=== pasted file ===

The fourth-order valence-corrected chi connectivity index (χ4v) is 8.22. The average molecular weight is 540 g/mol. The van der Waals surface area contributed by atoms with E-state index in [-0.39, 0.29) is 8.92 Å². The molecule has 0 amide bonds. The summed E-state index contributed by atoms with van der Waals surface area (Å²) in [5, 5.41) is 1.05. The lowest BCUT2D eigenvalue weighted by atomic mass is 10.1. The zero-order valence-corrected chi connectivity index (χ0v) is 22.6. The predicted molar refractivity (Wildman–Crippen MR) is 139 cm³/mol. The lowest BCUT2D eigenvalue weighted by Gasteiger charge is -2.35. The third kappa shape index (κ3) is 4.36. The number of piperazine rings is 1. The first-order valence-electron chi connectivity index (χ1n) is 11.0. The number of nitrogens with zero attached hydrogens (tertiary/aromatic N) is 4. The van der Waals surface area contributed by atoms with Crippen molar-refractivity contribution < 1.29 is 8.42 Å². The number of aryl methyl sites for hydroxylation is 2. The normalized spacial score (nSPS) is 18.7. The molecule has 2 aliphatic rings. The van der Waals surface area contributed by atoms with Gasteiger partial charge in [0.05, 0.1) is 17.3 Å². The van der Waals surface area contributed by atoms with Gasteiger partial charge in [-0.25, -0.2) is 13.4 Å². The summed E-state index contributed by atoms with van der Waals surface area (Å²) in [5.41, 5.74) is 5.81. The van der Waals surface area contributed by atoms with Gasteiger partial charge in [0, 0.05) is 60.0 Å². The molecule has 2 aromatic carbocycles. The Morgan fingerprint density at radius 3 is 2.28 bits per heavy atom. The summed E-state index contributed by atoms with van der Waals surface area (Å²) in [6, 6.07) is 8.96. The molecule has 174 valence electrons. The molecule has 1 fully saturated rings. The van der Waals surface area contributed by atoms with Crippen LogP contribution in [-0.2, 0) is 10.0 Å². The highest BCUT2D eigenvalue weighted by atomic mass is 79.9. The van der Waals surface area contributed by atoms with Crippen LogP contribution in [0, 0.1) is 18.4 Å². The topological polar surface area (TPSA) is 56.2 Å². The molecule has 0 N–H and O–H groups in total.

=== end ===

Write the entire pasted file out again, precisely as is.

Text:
The fourth-order valence-corrected chi connectivity index (χ4v) is 8.22. The average molecular weight is 540 g/mol. The van der Waals surface area contributed by atoms with E-state index in [-0.39, 0.29) is 8.92 Å². The molecule has 0 amide bonds. The summed E-state index contributed by atoms with van der Waals surface area (Å²) in [5, 5.41) is 1.05. The lowest BCUT2D eigenvalue weighted by atomic mass is 10.1. The zero-order valence-corrected chi connectivity index (χ0v) is 22.6. The predicted molar refractivity (Wildman–Crippen MR) is 139 cm³/mol. The lowest BCUT2D eigenvalue weighted by Gasteiger charge is -2.35. The third kappa shape index (κ3) is 4.36. The number of piperazine rings is 1. The first-order valence-electron chi connectivity index (χ1n) is 11.0. The number of nitrogens with zero attached hydrogens (tertiary/aromatic N) is 4. The van der Waals surface area contributed by atoms with Crippen molar-refractivity contribution < 1.29 is 8.42 Å². The number of aryl methyl sites for hydroxylation is 2. The normalized spacial score (nSPS) is 18.7. The molecule has 2 aliphatic rings. The van der Waals surface area contributed by atoms with Gasteiger partial charge in [0.05, 0.1) is 17.3 Å². The van der Waals surface area contributed by atoms with Gasteiger partial charge in [-0.25, -0.2) is 13.4 Å². The summed E-state index contributed by atoms with van der Waals surface area (Å²) in [5.41, 5.74) is 5.81. The van der Waals surface area contributed by atoms with Gasteiger partial charge in [0, 0.05) is 60.0 Å². The molecule has 2 aromatic carbocycles. The Morgan fingerprint density at radius 3 is 2.28 bits per heavy atom. The summed E-state index contributed by atoms with van der Waals surface area (Å²) in [6, 6.07) is 8.96. The molecule has 174 valence electrons. The molecule has 1 fully saturated rings. The van der Waals surface area contributed by atoms with Crippen LogP contribution in [-0.2, 0) is 10.0 Å². The highest BCUT2D eigenvalue weighted by atomic mass is 79.9. The van der Waals surface area contributed by atoms with Crippen LogP contribution in [0, 0.1) is 18.4 Å². The topological polar surface area (TPSA) is 56.2 Å². The molecule has 0 N–H and O–H groups in total.